Authors: Kate SeRine
Copyright Â© 2015 by Kate SeRine
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Cover art by Kris Keller
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my very own happily ever after
Well, son of a bitch.
The little bastard had decided to run. Didn't that just fucking figure? It was at least ninety degrees, and the air was so thick Kyle might as well have been trying to inhale the gumbo that the citizens of New Orleans found so enticing. And now that freaky little shit Harlan Rhodes was sprinting down Decatur Street wearing nothing but a Speedo, tube socks, and glittery gold sneakers.
No one even raised an eyebrowâexcept for a random tourist or two who hadn't quite figured out that natives of the Big Easy were rarely surprised by anything.
Kyle groaned inwardly when his partner, Dave Peterman, called out to him. He could already hear the ass-chewing he was going to get later for pissing on protocol. But screw itâKyle wasn't letting Rhodes give him the slip. No way in hell. He'd been working this case almost since he'd arrived in New Orleans a year ago and finally had the key witness needed to put an end to one of the biggest human-trafficking operations in the country. Peterman was just going to have to get his ass moving.
Rhodes suddenly darted into the street, sprinting toward Jackson Square, causing cars to come to a screeching halt. Kyle raced after him, ignoring the cacophony of blaring horns and shouted obscenities. Sweat soaked through his shirt. His suit jacket and tie began to feel like a wet straitjacket, restricting his movement. But the adrenaline pumping through his veins pushed him forward.
For all his wiriness, Rhodes was struggling just as much as Kyle in the heavy air, his strides beginning to slow even as he vaulted over a couple picnicking in the grass. The muscles in Kyle's legs were on fire and his breath sawed in and out, but he surged forward in a burst of speed.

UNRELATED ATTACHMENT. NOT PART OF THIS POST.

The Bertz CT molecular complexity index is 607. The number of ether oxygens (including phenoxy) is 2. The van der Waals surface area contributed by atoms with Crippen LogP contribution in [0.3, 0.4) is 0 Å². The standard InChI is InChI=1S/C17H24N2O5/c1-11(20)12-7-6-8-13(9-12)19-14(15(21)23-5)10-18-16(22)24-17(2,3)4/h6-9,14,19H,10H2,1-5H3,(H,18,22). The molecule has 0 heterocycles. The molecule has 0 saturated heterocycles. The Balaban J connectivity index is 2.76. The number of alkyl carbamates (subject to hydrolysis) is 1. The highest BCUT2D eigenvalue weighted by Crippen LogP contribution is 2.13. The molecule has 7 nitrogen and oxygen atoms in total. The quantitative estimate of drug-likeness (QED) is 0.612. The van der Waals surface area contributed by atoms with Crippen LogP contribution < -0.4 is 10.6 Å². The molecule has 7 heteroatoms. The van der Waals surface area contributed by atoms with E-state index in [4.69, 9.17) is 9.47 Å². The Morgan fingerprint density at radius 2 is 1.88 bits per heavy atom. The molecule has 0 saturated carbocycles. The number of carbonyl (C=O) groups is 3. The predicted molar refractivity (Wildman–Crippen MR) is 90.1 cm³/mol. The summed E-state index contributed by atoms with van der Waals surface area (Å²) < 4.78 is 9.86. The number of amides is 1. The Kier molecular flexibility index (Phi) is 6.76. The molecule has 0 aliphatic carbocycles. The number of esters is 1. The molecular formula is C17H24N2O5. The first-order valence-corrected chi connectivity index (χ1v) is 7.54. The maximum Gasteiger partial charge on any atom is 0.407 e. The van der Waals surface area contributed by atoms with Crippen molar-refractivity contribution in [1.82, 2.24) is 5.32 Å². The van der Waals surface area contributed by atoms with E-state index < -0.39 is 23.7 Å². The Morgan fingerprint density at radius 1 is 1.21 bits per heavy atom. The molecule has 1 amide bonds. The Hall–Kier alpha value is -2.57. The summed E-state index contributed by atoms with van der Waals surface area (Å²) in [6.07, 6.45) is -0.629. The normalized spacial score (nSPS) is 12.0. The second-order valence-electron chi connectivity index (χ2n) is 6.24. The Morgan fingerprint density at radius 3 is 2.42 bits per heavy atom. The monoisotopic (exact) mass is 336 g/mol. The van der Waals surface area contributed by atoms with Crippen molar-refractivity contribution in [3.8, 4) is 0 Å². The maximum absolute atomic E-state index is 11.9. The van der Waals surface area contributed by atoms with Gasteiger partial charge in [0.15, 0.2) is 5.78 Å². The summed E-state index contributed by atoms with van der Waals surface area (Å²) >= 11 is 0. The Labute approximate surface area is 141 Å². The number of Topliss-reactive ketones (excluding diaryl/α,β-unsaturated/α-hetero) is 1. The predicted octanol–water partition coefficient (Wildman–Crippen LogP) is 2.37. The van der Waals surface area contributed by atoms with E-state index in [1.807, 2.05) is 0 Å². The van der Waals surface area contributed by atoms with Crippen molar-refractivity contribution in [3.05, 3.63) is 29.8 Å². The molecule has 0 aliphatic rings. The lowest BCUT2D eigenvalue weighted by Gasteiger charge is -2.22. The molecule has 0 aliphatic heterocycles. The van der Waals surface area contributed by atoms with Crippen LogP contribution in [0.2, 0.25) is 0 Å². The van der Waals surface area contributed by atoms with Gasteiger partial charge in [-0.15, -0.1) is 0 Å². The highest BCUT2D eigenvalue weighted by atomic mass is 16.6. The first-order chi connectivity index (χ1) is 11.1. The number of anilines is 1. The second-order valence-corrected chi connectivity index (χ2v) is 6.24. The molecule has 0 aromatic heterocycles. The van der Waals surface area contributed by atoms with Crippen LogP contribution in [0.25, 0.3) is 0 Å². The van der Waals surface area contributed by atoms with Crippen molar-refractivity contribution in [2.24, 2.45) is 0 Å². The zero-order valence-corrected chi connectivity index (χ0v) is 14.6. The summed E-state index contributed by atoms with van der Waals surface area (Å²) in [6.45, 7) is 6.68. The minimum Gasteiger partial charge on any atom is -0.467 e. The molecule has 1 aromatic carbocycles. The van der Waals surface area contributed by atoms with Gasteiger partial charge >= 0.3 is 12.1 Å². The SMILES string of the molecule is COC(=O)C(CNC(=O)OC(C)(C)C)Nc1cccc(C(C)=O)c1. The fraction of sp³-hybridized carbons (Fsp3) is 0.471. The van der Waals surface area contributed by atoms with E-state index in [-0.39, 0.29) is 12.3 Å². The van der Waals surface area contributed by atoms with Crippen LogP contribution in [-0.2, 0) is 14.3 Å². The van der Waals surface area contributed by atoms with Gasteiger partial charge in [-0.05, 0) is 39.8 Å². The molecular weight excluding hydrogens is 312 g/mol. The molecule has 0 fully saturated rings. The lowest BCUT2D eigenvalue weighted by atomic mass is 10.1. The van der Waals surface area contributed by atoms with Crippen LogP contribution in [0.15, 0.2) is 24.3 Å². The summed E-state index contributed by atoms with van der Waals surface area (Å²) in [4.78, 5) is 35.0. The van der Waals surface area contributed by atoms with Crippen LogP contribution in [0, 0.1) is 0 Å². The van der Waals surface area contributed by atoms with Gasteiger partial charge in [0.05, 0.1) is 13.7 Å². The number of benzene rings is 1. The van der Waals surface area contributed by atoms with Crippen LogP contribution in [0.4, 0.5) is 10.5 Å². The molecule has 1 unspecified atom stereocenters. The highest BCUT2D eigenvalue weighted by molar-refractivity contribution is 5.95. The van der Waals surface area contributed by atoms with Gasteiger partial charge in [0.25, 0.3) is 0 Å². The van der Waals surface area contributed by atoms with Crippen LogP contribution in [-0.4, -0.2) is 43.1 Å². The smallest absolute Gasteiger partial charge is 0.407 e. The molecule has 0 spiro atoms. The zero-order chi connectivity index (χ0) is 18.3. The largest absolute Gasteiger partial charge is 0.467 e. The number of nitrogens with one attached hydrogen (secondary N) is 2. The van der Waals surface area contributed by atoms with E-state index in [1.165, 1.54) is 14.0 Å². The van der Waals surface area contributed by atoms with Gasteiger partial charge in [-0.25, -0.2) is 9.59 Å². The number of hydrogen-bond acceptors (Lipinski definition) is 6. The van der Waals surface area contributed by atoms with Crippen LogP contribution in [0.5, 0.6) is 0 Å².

When he was within a few feet of Rhodes, Kyle lunged, tackling the other man. They crashed to the pavement, sliding along the concrete path and nearly taking down a bride and groom making their vows before a preacher dressed in a Colonel Sanders-like white suit, string tie, and goatee. Ignoring the couple's startled cries, Kyle wrapped his arm around Rhodes's neck, putting him in a headlock and rolling until the man was on his stomach. Kyle scrambled to his knees and twisted Rhodes's arm behind him. The man bucked, trying to throw him off, forcing Kyle to press his knee into Rhodes's back to keep him down.
“Now,” Kyle panted, having to yell as the brass band on the other side of the fence struck up their first tune of the afternoon, “I think you had a few things you wanted to tell me, Harlanâ¦”
“Suck my dick!” Rhodes spat. “I ain't tellin' you shit, Dawson!”
Kyle shrugged, slapping handcuffs on Rhodes and dragging him to his feet. “That's what you think, asshole.”
* * *
Kyle popped a handful of peanut M&M's into his mouth just as Peterman stormed out of the assistant director's office and halted abruptly to give Kyle a shitty look. So, pretty much business as usual.
He'd been catching hell from the moment he set foot in the New Orleans office. The other agents treated him like a piece of shit that'd been dumped on their lawn. Whatever. He didn't give a rat's ass what anyone else thought of him personally. He wasn't there to make friends; he was there to do his job. If they felt threatened by that, then screw them.
So instead of kissing their asses to ingratiate himself into their good-ol'-boys' club or slinking off into a corner to lick his wounds, Kyle had fallen back on the arrogance and insolence that had served him so well before. He'd figured out a long time ago how to get under people's skin and turn their own attitudes around on them, thanks in no small part to the decades-long pissing match he had going on with his father.
“You guys have a nice chat?” he taunted Peterman. “Or were you just dropping by to polish Skinner's knob before demanding a new partner?”